Genomics Technologies & Platforms

The UC Santa Cruz Genomics Institute brings genomics, data sharing, biotechnology and massive computing power together in efforts to change the limits in medicine. The work is essential and fundamental for the future of targeted disease treatment. In addition, genomics technologies create a groundbreaking opportunity for scientists to compare known information in one case to known information in millions of others.

UCSC Genome Browser

UC Santa Cruz holds special strength in bioinformatics-- a variety of ways to investigate and analyze biological data with the use of computational, mathematical, and statistical approaches. The largest product of this expertise is the UCSC Genome Browser. The browser serves as an interactive web-based "microscope", allowing researchers to view all 23 chromosomes of the human genome at any scale, from a complete chromosome to an individual nucleotide.

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Computational Genomics Laboratory

The Computational Genomics Lab is led by staff, research scientists, and engineers of the UC Santa Cruz Genomics Institute. The lab currently focuses on developing technology which organizes isolated genomic information with advanced communication standards. This creation in the field of genomics technologies will lead to a higher amount of completely and accurately processed genomes. This makes it easier to find and share many genomic systems. Using the newly made process, the Computational Genomics Library will become closer to finishing the RNA libraries of humans and mice.

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Global Genomics Platforms and Standards

UC Santa Cruz is a partner in the Global Alliance for Genomics & Health. The alliance is an international organization for research, healthcare, and disease advocacy groups that aim to standardize and safely share genomic/clinical data. David Haussler co-leads their Genomic Data Working Group, which concentrates on data representation, storage, and analysis. The group is working with platform development partners and industry leaders to develop communication standards in genomics technologies. This includes projects such as the Human Genome Variation Map (HGVM), which aims to offer a new and thorough representation of human genome variations.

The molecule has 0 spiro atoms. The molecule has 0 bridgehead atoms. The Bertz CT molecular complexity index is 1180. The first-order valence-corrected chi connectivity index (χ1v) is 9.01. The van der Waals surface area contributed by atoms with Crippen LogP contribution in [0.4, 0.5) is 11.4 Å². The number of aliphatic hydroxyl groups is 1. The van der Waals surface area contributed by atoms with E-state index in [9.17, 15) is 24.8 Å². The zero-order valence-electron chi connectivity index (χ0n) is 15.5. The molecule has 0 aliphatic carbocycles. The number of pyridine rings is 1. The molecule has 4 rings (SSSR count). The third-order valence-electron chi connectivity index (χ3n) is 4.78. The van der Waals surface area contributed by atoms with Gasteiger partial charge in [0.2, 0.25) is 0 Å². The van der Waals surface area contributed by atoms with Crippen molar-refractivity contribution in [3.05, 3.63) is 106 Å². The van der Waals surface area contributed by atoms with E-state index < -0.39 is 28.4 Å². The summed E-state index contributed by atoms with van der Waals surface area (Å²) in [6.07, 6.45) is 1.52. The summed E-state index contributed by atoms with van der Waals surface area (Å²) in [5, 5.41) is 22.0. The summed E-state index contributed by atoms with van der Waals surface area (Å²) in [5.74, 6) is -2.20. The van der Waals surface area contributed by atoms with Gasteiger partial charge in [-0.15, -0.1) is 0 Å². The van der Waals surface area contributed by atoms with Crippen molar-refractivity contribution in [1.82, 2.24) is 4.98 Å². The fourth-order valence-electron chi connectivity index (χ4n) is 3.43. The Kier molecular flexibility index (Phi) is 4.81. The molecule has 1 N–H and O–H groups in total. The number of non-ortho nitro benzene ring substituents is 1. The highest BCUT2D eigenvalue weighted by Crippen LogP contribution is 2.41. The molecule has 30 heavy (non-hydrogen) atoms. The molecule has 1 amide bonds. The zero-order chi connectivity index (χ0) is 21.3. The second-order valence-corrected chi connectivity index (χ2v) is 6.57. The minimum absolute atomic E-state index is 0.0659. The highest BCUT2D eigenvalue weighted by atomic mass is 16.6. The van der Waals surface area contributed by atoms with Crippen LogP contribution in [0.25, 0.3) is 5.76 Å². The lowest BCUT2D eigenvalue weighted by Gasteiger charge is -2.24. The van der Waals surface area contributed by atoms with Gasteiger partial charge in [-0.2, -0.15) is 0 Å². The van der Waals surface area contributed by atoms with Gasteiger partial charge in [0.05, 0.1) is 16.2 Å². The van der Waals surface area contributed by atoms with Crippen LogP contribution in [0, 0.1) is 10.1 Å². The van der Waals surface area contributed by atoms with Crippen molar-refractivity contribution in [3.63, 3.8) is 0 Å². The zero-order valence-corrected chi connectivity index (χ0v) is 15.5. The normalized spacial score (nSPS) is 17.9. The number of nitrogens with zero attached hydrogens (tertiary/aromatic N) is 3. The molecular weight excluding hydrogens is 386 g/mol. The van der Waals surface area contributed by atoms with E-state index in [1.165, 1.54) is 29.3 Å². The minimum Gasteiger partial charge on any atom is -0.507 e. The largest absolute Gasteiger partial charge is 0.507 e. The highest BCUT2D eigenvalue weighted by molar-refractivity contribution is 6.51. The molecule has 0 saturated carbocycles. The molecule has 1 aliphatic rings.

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Human Cell Atlas Data Coordination

UC Santa Cruz Genomics Institute will collaborate with the Broad Institute of MIT & Harvard and the European Bioinformatics Institute (EMBL-EBI) to build a data coordination platform for the Human Cell Atlas Initiative. This initiative is an extensive plan to map and characterize every cell type in the human body. The Chan Zuckerberg Initiative (CZI) is funding this project.

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Center for Big Data in Translational Genomics

The Center for Big Data in Translational Genomics is a multinational effort between academia and industry for genomics technologies. They pursue to create models and tools that will help study vast amounts of genomic information. The studies may lead to the analysis of genomes and gene expression from thousands of individuals, uncovering causes of gene variants for cancer and disease. Such knowledge will be vital in the development of precise methods for diagnosis and treatment. The center aims to make software solutions interactive by developing standard application programming interfaces (APIs) and tools at multiple levels, from raw sequence data to genetic variation and functional data.

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A nanopipette is so small it can penetrate a single cell without causing serious damage. This technology enables scientists to measure and track changes in gene expression and metabolic states in a single cell over time.

Single-cell Genomic Studies

UC Santa Cruz professor of biomolecular engineering Nader Pourmand developed a unique approach to tracking the long-term genomics of single cells in living organisms. His team developed a new nanopipette technology, which can be used to study the genomics of individual cells such as neurons. This method now makes it possible to look into the basic mechanisms of neurodegeneration.

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Nanopore Portable DNA Sequencing

Investigators at the UC Santa Cruz Genomics Institute including Miten Jain, Benedict Paten, Mark Akeson and David Deamer have spent years developing a mobile phone sized MinION™ DNA sequencer (licensed and marketed by Oxford Nanopore); their work was reported in Nature Methods on February 16, 2015. With the sequencer’s features of long-reads and portability, the MinION is ready to revolutionize the field of genomics.

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